The Times West Virginian

February 9, 2013

WVU men visit confident Frogs

By Bob Hertzel
Times West Virginian

MORGANTOWN — The more you watch college sports, the less you know, or so it seems.

Take West Virginia’s 4 p.m. game today at TCU.

This was supposed to be a walk in the park for the resurgent Mountaineers, a team that seems to be discovering its identity, that is shooing better and has put together its first two-game winning streak since mid-December.

In TCU it was supposed to be facing the Big 12s worst team, a team that had not won a conference game, that it had beaten handily at home earlier in the season, 71-50, with freshman Eron Harris scoring a career-high 19 points.

This was one you were supposed to fly in, put in the win column and take home with you.

Then TCU upset Kansas Wednesday night.

Kansas!

In case that didn’t get through to you, let’s try it again.

KANSAS!!

You remember Kansas, don’t you? It has won eight straight Big 12 titles. It had beaten WVU 61-56 in Morgantown.

What TCU did to Kansas was shocking, so much so that Jayhawks coach Bill Self offered this analysis of his team on that day.

“It was the worst team that Kansas has ever put on the floor since Dr. Naismith was there,” Self said.

Then, after thinking for a moment, he added:

“What’s the right word? Futility? Would that be a word? I don’t know that you could describe it. It was awful.”

KU had shot 29.5 percent (18 for 61) from the field and hit just three of 22 from three-point range. The Jayhawks scored 13 first-half points.

“I think (Dr. Naismith) had some bad teams when he lost to Topeka YMCA and things like that in the first couple years,” Self said. “But for the first half, there hasn’t been a team play worse than that.”

This would be true, but give TCU some credit, too.

WVU coach Bob Huggins does.

“I really think they played as hard as anybody has on a game-to-game basis,” Huggins said when asked about this matchup.

It was something he had said following the victory over TCU … and now they had beaten Kansas.

“They made some shots. They did a great job defensively. When Kansas cut it to four I think they missed three front ends and still were able to go down and get stops. I thought that was really impressive,” Huggins added.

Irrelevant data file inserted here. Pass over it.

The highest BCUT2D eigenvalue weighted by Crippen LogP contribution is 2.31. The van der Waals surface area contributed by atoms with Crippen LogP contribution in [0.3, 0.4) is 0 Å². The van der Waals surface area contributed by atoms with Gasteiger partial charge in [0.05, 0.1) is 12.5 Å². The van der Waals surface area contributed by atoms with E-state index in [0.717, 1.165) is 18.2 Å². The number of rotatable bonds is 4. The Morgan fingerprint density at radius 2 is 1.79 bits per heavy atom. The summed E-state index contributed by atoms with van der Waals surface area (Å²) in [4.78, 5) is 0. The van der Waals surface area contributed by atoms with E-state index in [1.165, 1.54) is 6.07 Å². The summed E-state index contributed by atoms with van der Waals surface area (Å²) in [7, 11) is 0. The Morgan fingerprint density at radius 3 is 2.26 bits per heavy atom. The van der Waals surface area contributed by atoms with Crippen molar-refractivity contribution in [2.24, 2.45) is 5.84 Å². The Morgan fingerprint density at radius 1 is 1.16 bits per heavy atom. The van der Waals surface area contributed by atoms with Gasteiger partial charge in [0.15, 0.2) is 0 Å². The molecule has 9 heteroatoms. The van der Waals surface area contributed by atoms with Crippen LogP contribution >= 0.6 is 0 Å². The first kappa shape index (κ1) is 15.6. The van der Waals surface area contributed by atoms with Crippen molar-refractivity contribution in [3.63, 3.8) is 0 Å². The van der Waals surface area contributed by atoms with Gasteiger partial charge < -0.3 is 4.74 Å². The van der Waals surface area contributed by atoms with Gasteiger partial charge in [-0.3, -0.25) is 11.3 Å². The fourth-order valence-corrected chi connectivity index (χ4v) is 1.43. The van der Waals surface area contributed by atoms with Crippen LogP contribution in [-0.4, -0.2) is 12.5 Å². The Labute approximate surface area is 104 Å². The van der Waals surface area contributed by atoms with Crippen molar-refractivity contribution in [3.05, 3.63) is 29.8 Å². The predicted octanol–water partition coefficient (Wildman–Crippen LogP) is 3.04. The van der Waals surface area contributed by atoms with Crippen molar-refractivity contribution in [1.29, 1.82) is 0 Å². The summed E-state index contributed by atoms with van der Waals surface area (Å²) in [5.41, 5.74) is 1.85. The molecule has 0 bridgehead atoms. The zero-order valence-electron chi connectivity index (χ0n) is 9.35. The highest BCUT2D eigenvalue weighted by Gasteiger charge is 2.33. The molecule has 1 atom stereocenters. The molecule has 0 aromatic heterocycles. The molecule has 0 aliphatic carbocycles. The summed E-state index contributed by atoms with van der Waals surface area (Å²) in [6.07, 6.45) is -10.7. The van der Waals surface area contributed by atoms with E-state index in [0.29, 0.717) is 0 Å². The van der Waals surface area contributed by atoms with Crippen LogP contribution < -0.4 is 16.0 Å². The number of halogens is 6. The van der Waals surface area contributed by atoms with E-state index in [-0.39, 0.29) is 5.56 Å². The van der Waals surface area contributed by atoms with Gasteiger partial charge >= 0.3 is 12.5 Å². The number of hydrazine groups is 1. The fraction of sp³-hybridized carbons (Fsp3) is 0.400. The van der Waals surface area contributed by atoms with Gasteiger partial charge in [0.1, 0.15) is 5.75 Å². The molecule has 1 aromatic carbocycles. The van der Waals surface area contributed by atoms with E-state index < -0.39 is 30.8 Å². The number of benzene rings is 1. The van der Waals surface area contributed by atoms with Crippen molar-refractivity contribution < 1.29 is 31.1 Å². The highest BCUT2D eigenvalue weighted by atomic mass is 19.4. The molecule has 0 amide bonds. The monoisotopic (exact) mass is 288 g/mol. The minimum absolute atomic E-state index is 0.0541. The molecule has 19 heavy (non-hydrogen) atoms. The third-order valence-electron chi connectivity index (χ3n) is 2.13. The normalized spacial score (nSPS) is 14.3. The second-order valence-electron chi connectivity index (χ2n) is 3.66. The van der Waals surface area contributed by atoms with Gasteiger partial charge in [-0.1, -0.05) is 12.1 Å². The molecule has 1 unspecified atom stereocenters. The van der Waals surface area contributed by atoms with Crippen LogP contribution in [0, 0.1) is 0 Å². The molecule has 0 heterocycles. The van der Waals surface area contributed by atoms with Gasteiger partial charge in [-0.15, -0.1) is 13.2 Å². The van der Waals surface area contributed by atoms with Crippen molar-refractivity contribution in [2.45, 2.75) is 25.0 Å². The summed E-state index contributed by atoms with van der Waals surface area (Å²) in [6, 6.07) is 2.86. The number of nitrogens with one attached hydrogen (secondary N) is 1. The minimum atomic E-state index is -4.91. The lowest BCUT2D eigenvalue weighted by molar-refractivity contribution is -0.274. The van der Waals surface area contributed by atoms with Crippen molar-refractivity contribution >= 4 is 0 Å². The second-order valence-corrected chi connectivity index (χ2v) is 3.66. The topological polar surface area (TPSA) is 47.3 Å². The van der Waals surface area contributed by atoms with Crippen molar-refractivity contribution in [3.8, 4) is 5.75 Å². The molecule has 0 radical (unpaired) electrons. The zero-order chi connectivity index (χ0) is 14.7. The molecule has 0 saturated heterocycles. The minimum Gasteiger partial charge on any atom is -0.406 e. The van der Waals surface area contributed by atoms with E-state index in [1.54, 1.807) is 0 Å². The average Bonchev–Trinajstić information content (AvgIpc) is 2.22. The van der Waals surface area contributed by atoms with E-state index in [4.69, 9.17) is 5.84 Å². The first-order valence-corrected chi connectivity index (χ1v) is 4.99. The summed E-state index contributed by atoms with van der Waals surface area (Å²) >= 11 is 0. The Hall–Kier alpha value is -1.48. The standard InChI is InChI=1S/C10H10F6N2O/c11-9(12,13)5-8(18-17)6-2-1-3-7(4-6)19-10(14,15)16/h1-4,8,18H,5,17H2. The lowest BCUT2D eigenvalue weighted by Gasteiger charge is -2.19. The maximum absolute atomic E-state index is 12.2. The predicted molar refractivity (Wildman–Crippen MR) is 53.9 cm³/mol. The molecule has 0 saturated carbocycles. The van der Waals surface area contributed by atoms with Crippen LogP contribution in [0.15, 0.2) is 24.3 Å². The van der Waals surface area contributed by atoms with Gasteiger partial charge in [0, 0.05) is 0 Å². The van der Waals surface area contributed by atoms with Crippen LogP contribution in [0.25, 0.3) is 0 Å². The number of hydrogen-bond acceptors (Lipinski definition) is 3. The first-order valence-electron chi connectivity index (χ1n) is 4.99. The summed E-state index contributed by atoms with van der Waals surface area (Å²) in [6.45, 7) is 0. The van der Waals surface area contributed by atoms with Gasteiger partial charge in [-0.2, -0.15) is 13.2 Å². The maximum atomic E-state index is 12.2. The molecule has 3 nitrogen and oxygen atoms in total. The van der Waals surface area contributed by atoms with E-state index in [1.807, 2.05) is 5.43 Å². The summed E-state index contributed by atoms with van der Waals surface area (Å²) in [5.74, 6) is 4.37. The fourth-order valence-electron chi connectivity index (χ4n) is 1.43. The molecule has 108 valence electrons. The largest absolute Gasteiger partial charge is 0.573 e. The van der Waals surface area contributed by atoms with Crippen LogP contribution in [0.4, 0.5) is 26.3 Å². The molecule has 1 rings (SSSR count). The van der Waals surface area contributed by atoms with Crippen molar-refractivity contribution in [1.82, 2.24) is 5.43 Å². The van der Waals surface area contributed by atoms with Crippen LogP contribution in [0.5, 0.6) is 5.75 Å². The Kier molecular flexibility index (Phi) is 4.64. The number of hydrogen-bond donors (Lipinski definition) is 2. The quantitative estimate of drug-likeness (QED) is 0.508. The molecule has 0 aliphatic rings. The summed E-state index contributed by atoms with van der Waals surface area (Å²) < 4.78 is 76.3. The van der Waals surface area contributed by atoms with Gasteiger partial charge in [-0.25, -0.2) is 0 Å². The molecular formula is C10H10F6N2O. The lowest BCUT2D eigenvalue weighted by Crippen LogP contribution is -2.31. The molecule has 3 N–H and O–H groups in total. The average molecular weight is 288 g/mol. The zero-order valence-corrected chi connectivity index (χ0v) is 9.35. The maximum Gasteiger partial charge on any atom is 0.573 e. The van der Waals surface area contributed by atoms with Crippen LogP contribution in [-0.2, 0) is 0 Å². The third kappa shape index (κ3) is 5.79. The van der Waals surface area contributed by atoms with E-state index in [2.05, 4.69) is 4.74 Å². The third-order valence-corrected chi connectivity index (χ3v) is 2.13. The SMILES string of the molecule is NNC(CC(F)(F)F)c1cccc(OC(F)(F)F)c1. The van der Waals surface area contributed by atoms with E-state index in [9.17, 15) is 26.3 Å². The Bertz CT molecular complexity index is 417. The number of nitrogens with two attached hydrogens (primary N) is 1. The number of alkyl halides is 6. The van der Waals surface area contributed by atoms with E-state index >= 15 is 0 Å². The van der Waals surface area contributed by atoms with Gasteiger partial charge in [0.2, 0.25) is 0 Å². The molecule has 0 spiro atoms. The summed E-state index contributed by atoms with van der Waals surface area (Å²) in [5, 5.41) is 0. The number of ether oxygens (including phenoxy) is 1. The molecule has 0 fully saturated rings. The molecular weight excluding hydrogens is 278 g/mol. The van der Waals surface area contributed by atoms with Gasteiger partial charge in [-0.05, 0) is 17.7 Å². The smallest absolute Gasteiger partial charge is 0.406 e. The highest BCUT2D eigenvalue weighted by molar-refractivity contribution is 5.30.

Huggins had said all year that he didn’t think TCU would go the entire season without winning a Big 12 game.

“They play too hard, they run things, Trent (Johnson) has done a good job. I thought they’d win a game in the league,” he said.

But Kansas?

“Kansas probably wouldn’t have been my first pick,” Huggins admitted.

 So now his team with an 11-11 record and needing a win to get to 5-5 in Big 12 play has a challenge from a team bursting with new confidence.

 The one thing the Mountaineers have going for them is a newfound ability to put the ball in the basket with Deniz Kilicli finally establishing an inside presence for them.

Shooting just .403 for the year from the field, WVU has hit at .430 clip over its last five games, one of them being a dismal shooting game against Kansas.

Kilicli has led the way hitting 19 of his last 33 shots over the last five games, a .576 clip.

That makes defenses have to guard him, which should make life easier for the Mountaineer outside shooters, who are starting to come on.

The player who has struggled the most the last couple of games has been the one they had been counting on the most, Eron Harris, who has to get on a hot streak to give WVU the kind of balance that can carry it to the wire and give it a shot at earning an NCAA bid.

Email Bob Hertzel at bhertzel@hotmail.com or follow him on Twitter @bhertzel.